2010 F1 season
The new F1 points system, which will give 25 points for a win next year, has provoked much debate and criticism.
Points in F1 have produced strange situations in the past. At one race seven drivers shared a single point. Other drivers have found themselves unable to score points in a race due to a quirk of the rules. And two drivers failed to win world championships despite scoring the most points during a season.
The new points system may not be perfect, but it’s certainly an improvement on what we had before. Here’s how the points system has changed over the years.
1950: Top five score, eight for a win
The driver who set fastest lap during the race scored an extra point
The first F1 race winners got eight points – equal to what second place has been worth since 2003. Next year drivers will get eight points for finishing fifth.
Attempting to give a point to the driver who set the fastest lap was thwarted by 1950s lap timing technology. At the 1954 British Grand Prix seven drivers were credited with the best lap time of 1’50, the timekeepers being unable to measure their lap time any more accurately.
So the single point was shared between Alberto Ascari, Jean Behra, Juan Manuel Fangio, Froilan Gonzalez, Mike Hawthorn, Onofre Marimon and Stirling Moss. Each got one-seventh (0.14) of a point.
1958: No sharing
Up until 1958, drivers who shared their car with another driver also shared the points scored. And if a driver drove in more than one car which scored points, he accumulated each points finish.
This made for some complicated calculations. For example, in the searing-hot 1955 Argentinian Grand Prix Giuseppe Farina and Maurice Trintignant both drove in the cars which finished second and third, each time with a different third driver. So they each scored one-third of the second place points plus one-third of the third-place points, totalling three-and-a-third.
Thankfully they put a stop to this in 1958. From then on a driver could only score points for completing the entire race distance himself, as it’s been ever since.
1960: Top six score
Points were extended to sixth place in 1960. This was also the year when the point for fastest lap was dropped.
1961: Nine points for a win
The value of a win was increased to nine points in 1961, and the points distribution remained unchanged until 1990. This was the longest period of stability in the F1 points system.
1991: Ten points for a win, every race counts
Thought of by many as the best points system F1 had, the value of a win went up to ten points in 1991. Ayrton Senna won the first four ten-pointers on the trot.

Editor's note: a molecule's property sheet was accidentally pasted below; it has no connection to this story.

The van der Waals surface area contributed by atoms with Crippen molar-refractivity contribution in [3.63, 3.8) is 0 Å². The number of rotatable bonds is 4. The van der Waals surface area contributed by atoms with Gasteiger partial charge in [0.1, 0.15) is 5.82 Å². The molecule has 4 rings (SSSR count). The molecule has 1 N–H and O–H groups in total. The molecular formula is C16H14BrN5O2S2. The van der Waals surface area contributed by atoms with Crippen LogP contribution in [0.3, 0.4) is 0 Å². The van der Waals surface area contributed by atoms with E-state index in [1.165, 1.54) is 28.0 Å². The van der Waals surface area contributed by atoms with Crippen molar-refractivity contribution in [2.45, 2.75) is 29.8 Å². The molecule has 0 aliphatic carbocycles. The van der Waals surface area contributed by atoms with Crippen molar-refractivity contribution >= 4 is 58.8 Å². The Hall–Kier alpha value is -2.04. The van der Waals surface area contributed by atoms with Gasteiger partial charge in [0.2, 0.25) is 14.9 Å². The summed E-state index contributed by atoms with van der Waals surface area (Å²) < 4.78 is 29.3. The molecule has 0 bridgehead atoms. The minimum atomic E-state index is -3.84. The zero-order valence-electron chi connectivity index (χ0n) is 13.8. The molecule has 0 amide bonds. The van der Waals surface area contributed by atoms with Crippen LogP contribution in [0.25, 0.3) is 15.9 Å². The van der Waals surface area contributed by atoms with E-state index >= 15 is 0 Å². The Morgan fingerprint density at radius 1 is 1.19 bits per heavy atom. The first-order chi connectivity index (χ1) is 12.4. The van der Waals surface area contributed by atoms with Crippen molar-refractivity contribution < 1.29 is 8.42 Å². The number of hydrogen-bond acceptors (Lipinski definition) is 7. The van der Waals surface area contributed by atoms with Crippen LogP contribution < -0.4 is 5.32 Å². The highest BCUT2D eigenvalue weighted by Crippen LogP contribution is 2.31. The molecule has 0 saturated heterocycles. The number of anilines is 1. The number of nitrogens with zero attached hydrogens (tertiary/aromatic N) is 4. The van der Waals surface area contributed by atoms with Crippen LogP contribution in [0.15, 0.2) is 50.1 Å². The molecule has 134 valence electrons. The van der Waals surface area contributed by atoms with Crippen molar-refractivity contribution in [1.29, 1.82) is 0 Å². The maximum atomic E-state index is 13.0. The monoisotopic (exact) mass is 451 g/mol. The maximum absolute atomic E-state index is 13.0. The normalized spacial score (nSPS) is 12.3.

This is the high-watermark for the value of winning in F1. At this point a win was worth 66% more than second place. Today it is worth just 25% more and that will remain the same in 2010 with the new points system.
The 1991 season also saw the dropping of the “best results count” rule – more on that below.
2003: Points down to eighth
In 2002 Michael Schumacher set a new record for the earliest a world championship had ever been decided. He sealed the title in the French Grand Prix on July 21st, with six rounds to spare.
The new points system introduced in 2003 was clearly designed to stop that happening again as it slashed the relative value of a win compared to second place. Despite that, two years later Schumacher was able to wrap up the title four rounds before the end of the season.
The “best results count” rule
Before 1991 drivers could only count their best points scores from a limited number of races. For example in 1990 of the 16 races on the calendar a driver could only count his 11 best scores.
The number of races counting varied with the calendar. At first it was close to half, then in the late sixties the number of races counted increased to around 80% of the calendar. That trend was abruptly reversed in 1979, and for much of the eighties a pattern developed: 16 races, best 11 scores counted. The chart below shows the details for each season the “best results count” rule was used.
The “best results count” rule tends to colour our view of previous champions. For example both Alberto Ascari’s championship wins were far more emphatic than the official points standings suggested:
|Position||Driver||Total points||Points dropped||Actual points|
|Position||Driver||Total points||Points dropped||Actual points|
|2||Juan Manuel Fangio||27.5||1.5||29|